Call your veterinarian.

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A snotty nose is caused by irritation of the nasal sinuses and passages. Nasal botts, a maggot of the bott fly, Oestrus ovis, is often the cause. If there is more than a month before sale time, use Ivermec drench to treat. Contact your leader or veterinarian to obtain the drug. If the Ivermec does not help, give a long acting tetracycline as described above.

If this condition occurs after the first part of August and the lamb is droopy, his temperature is over 104, and it does not respond to the long acting tetracycline, your lamb probably had Bluetongue, a viral disease. In addition to the snotty nose and depression, the lamb may be stiff and reluctant to get up and it may also have diarrhea. It's face and ears may get puffy, and it may drool due to sores in its mouth.

Viruses do not respond to antibiotics, but the antibiotics should help to prevent pneumonia caused by opportunist organisms. Keep your lamb as comfortable as possible. Be sure it has shade. Clean its nose occasionally to help it breathe. Give 1 aspirin twice a day and be sure water is nearby.

Spray the premises and your lamb with a fly spray that is labeled safe for livestock.

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Coughing and snotty noses are diseases of the upper respiratory system. Pneumonia is a disease of the lower respiratory system. Although snotty noses and coughing can also be present when an animal had pneumonia, they usually aren't a sign of pneumonia.

Signs of pneumonia are droopiness, rapid breathing, and lack of appetite. If it is within a month of sale time, call your veterinarian. The drug to use is Naxcel, which is quite effective against pneumonia and has no withdrawal time. If the fair is more than a month away, use the long acting tetracycline as described above. Pneumonia is a life threatening disease. Early treatment is important.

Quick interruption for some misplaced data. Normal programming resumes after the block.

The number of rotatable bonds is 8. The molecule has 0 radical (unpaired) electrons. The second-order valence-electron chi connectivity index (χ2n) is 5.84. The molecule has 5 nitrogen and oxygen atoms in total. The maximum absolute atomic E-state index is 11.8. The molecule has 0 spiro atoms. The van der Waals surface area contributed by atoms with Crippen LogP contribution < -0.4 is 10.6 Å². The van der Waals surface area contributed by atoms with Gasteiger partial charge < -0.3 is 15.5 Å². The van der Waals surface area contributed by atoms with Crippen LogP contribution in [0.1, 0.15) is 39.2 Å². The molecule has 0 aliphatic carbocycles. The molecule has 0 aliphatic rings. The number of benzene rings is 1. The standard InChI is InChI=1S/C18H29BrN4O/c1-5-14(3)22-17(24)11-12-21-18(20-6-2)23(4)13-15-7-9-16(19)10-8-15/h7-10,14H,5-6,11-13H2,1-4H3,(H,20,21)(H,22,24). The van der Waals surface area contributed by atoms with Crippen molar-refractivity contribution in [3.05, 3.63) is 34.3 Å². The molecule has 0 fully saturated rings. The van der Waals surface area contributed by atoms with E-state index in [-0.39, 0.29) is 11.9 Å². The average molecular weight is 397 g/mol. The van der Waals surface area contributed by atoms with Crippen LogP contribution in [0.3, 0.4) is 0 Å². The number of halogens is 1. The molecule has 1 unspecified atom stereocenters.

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Bloat is a condition where the lamb is unable to belch up the gas which is formed in the second stomach (rumen). The pressure will build up until it interferes with the lambs breathing and heart and he can die. It is caused by certain alfalfa hays, clover and alfalfa pastures.

The lambs abdominal area (belly) will be very swollen looking, particularly on the left side. The left side will often be higher than the top of the back. The lamb will be uncomfortable and depressed. This is an emergency situation. You need to get the lamb to the veterinarian as soon as possible.

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Acidosis is a condition caused by the over feeding of grain. The bacteria in the rumen make acid from the carbohydrates in the grain. If too much acid is formed, it is absorbed into the blood stream and causes the whole body to become acidic. This can be a life-threatening situation.

Severe acidosis may resemble pneumonia except that signs of the disease come on very rapidly. The animal will have appeared fine at the last feeding and now is very depressed. Treat as for pneumonia but in addition give 1 pint of water in a pop bottle to which you have added 2 tablespoons of bicarbonate of soda (baking soda). Give slowly and give the lamb plenty of time to swallow. You may have to repeat this several times over the rest of the day. The soda water should make him feel better and act perkier. If he begins to act depressed again, give him more soda water. This is a life threatening problem and it is a good idea to call your veterinarian.

For less severe acidosis, see 2 and 3 under diarrhea.